The City of Cape Town announced that day zero had been pushed back to 9 July, but locals living in a high-lying area in Tafelsig, Mitchells Plain, already only have tap water for a few hours a day.
Ayesha Johnston spoke to Eyewitness News about the water cuts in Tafelsig Mitchells Plain. Picture: EWN.
CAPE TOWN – The so-called day zero has already arrived for a group of Mitchells Plain residents in Cape Town.
However, locals living in a high-lying area in Tafelsig, Mitchells Plain, have tap water for only a few hours a day.
After that, they have to wait up to 24 hours for water.
When Tafelsig residents living in Alma Close open their taps after 10 in the morning, nothing but air bubbles and a few drops come out.
Many have been complaining for weeks.
Usually mundane chores such as washing dishes have become an added headache for Ayesha Johnston.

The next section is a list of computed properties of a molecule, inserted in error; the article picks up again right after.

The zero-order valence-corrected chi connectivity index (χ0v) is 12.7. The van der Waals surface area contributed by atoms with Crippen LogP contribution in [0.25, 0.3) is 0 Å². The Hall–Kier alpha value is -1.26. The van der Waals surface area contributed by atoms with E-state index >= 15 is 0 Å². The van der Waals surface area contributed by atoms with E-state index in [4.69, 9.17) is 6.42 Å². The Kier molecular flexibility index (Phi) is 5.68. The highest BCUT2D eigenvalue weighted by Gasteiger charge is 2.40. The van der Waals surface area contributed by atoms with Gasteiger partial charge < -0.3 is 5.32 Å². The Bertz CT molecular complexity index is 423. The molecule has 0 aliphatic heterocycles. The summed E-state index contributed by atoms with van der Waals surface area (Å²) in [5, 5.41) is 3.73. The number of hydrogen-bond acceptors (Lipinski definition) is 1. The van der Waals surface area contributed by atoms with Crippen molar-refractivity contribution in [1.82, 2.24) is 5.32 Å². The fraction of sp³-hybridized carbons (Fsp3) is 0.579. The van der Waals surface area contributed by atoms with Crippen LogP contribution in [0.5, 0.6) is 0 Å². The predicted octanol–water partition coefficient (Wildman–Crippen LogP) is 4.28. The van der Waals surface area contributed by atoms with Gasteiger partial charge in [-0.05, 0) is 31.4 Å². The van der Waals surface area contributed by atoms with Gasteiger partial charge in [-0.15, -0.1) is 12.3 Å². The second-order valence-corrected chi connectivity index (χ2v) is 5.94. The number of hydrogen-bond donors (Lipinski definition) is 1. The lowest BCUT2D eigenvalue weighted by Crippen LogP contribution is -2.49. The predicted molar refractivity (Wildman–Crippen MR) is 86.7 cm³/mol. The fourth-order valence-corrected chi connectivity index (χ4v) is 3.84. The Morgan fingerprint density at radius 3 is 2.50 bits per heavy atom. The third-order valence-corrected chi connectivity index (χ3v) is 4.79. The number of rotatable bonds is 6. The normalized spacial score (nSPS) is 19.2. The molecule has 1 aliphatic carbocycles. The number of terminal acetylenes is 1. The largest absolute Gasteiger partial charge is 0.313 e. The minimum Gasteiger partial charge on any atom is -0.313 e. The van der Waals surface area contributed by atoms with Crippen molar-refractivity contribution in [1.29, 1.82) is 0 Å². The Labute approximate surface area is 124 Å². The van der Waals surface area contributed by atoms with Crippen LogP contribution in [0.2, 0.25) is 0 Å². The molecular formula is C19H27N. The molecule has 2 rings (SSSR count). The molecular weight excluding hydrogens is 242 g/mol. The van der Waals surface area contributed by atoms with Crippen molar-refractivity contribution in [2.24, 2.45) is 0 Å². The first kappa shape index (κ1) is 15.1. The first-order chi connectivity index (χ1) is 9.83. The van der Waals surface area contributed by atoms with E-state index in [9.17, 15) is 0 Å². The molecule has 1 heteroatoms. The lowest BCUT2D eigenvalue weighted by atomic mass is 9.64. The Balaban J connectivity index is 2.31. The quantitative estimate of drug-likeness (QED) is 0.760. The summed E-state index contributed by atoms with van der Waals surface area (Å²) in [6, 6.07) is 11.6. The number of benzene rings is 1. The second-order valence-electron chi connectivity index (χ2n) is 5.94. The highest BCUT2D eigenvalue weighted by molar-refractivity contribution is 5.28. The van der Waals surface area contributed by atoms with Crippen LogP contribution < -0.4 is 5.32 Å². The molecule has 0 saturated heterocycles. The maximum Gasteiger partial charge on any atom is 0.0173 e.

She lives on one of the highest points in Tafelsig and says water cuts occur daily.
Johnston says she and more than 50 other neighbours are experiencing an early day zero.
“I’m frustrated man. If this was a more affluent area something would be done about it, but nothing has been done here. We have to fill up buckets for water or get water from our neighbours.”
Neighbour Waseefa Sage finds it hard to cook, bath and clean.
“I’m feeling depressed. I can’t even do my washing and many times I need to go and do it by my mother’s house. We need to get water from my mother’s house to wash.”
The City of Cape Town says it’s rationing water by using pressure management technology.
Residents in higher-lying areas, such as Alma Close, have been advised to expect outages due to low water pressure.
Level 6B water restrictions are currently in place in Cape Town. Capetonians have had to cut their consumption to 50 litres per person a day.
The Western Cape’s average dam level has dropped by about 1% in a week.
It now stands at over 21% compared to over 22% last week.
(Edited by Shimoney Regter)